New Economics Papers
on Risk Management
Issue of 2006‒07‒02
four papers chosen by

  1. The Microfinance Collateralized Debt Obligation: a Modern Robin Hood? By Byström, Hans
  2. Dynamic asset allocation and latent variables By Sørensen, Carsten; Trolle, Anders Bjerre
  3. Common Factors in Latin America's Business Cycles By Marco Aiolfi; Allan Timmermann; Luis Catão
  4. A First Cut Estimate of the Equity Risk Premium in India By Varma Jayanth R; Barua Samir K

  1. By: Byström, Hans (Department of Economics, Lund University)
    Abstract: The aim of this paper is to highlight a potentially very fruitful link between micro-entrepreneurs and the international capital markets. We discuss the role structured finance and credit derivatives could play in extending finance to micro-entrepreneurs on a much larger scale than today’s mainly non-commercial microfinance industry. The mechanisms of so called collateralized debt obligations (CDOs) are described and extended to the microfinance world. Finally, a hypothetical, but realistic, example of such a microfinance CDO (MiCDO) is used to discuss the implications of securitization and tranching of microcredits.
    Keywords: commercial microfinance; structured finance; securitization; collateralized debt obligation; MiCDO
    JEL: G15 G21 O16 R51
    Date: 2006–06–18
  2. By: Sørensen, Carsten (Department of Finance, Copenhagen Business School); Trolle, Anders Bjerre (Department of Finance, Copenhagen Business School)
    Abstract: We derive an explicit solution to the portfolio problem of a power utility investor with preferences for wealth at a ¯nite investment horizon. The investor can invest in assets with return dynamics described as part of a general multivariate model. The modeling framework encompasses discrete-time VAR-models where some of the state-variables (e.g. expected excess returns) may not be directly observable. A realistic multivariate model is estimated and applied to analyze the portfolio implications of investment horizon and return predictability when real interest rates and expected excess returns on stock and bonds are not directly observed but must be estimated as part of the problem faced by the investor. The solution exhibits small variability in portfolio allocations over time compared to the case when excess returns are assumed observable.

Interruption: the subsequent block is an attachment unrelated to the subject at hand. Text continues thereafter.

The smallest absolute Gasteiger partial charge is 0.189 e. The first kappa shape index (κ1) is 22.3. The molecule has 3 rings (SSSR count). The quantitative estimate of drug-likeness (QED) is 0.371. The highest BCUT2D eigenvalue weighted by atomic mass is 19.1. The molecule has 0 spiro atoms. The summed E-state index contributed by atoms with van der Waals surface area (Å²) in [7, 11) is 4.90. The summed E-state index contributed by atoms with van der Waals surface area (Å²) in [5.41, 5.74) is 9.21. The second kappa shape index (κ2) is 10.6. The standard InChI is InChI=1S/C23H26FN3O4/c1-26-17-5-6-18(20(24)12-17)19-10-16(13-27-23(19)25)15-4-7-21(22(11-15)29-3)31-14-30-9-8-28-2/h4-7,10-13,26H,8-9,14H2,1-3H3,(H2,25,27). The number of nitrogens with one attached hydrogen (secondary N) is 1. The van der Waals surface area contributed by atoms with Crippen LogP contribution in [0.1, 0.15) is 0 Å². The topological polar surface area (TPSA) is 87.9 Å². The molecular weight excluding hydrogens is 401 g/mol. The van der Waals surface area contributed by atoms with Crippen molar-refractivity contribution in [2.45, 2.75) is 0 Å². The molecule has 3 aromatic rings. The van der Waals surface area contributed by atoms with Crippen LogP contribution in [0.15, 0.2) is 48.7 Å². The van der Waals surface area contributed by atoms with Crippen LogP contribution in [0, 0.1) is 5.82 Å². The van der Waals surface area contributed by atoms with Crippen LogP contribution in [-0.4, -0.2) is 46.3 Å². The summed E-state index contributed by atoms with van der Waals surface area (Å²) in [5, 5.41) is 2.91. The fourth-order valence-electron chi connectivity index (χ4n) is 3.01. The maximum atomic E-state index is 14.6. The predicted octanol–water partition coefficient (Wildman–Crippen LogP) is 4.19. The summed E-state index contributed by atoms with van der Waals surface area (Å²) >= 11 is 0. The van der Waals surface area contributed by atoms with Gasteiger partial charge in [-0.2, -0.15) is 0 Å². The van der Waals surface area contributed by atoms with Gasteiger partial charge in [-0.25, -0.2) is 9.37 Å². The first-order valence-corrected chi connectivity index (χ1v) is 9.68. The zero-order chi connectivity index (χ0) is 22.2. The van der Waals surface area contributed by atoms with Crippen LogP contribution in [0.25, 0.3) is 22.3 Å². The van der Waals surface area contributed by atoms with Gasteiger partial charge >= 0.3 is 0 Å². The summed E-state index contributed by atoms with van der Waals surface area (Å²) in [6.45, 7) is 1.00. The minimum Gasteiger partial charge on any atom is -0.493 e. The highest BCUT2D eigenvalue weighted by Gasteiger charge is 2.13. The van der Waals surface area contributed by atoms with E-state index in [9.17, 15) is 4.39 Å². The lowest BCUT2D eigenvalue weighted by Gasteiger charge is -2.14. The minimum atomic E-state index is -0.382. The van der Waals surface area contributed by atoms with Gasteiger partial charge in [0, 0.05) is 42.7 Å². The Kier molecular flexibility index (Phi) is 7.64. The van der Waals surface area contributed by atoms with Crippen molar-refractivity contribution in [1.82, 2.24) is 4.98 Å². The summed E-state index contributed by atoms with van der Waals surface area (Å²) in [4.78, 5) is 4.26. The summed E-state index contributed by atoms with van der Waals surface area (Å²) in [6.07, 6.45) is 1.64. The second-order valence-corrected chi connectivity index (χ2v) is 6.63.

Keywords: Portfolio choice; predictability; VAR; unobserved state-variables; hedging demands
    JEL: G11
    Date: 2006–06–26
  3. By: Marco Aiolfi; Allan Timmermann; Luis Catão
    Abstract: This paper constructs new business cycle indices for Argentina, Brazil, Chile, and Mexico based on common dynamic factors extracted from a comprehensive set of sectoral output, external data, and fiscal and financial variables spanning over a century. The constructed indices are used to derive a business cycle chronology for these countries and characterize a set of new stylized facts. In particular, we show that all four countries have historically displayed a striking combination of high business cycle and persistence relative to benchmark countries, and that such volatility has been time-varying, with important differences across policy regimes. We also uncover a sizeable common factor across the four economies which has greatly limited scope for regional risk sharing.
    Keywords: Business cycles , Latin America , Argentina , Brazil , Chile , Mexico , Economic models ,
    Date: 2006–03–07
  4. By: Varma Jayanth R; Barua Samir K
    Abstract: We estimate the equity risk premium in India using data for the last 25 years. We address the shortcomings of existing indices by constructing our own total return index for the 1980s and early 1990s. We use our estimates of the extent of financial repression during this period to construct a series of the risk free rate in India going back to the early 1980s. We find that the equity risk premium is about 8?% on a geometric mean basis and about 12?% on an arithmetic mean basis. There is no significant difference between the pre reform and post reform period: the premium has declined marginally on a geometric mean basis and has risen slightly on an arithmetic mean basis. The reason for this divergence between the sub period behaviour of the two means is the increase in the annualized standard deviation of stock market returns from less than 20% in the pre reform period to about 25% in the post reform period. The higher standard deviation depresses the geometric mean in the post reform period.
    Date: 2006–06–26

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